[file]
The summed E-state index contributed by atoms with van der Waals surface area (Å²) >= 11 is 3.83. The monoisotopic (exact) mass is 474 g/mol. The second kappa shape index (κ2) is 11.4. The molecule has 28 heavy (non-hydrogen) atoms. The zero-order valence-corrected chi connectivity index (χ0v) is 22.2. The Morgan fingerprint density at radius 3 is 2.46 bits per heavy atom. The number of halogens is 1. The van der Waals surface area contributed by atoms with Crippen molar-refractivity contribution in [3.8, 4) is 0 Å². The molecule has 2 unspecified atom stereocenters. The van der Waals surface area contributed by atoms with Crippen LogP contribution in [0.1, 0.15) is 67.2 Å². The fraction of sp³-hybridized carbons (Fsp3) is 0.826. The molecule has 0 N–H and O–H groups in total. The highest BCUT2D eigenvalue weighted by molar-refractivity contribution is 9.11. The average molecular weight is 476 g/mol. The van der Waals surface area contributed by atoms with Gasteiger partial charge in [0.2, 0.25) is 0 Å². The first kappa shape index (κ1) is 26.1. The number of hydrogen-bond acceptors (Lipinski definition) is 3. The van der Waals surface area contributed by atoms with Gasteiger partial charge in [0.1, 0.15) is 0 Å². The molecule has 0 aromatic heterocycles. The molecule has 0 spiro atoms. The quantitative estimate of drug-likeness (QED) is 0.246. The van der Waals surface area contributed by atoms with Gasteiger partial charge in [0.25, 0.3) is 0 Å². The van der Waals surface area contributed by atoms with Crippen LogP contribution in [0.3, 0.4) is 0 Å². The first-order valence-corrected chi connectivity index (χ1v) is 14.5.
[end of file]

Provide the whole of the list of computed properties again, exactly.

The summed E-state index contributed by atoms with van der Waals surface area (Å²) >= 11 is 3.83. The monoisotopic (exact) mass is 474 g/mol. The second kappa shape index (κ2) is 11.4. The molecule has 28 heavy (non-hydrogen) atoms. The zero-order valence-corrected chi connectivity index (χ0v) is 22.2. The Morgan fingerprint density at radius 3 is 2.46 bits per heavy atom. The number of halogens is 1. The van der Waals surface area contributed by atoms with Crippen molar-refractivity contribution in [3.8, 4) is 0 Å². The molecule has 2 unspecified atom stereocenters. The van der Waals surface area contributed by atoms with Crippen LogP contribution in [0.1, 0.15) is 67.2 Å². The fraction of sp³-hybridized carbons (Fsp3) is 0.826. The molecule has 0 N–H and O–H groups in total. The highest BCUT2D eigenvalue weighted by molar-refractivity contribution is 9.11. The average molecular weight is 476 g/mol. The van der Waals surface area contributed by atoms with Gasteiger partial charge in [0.2, 0.25) is 0 Å². The first kappa shape index (κ1) is 26.1. The number of hydrogen-bond acceptors (Lipinski definition) is 3. The van der Waals surface area contributed by atoms with Gasteiger partial charge in [0.1, 0.15) is 0 Å². The molecule has 0 aromatic heterocycles. The molecule has 0 spiro atoms. The quantitative estimate of drug-likeness (QED) is 0.246. The van der Waals surface area contributed by atoms with Gasteiger partial charge in [0.25, 0.3) is 0 Å². The van der Waals surface area contributed by atoms with Crippen LogP contribution in [0.3, 0.4) is 0 Å². The first-order valence-corrected chi connectivity index (χ1v) is 14.5.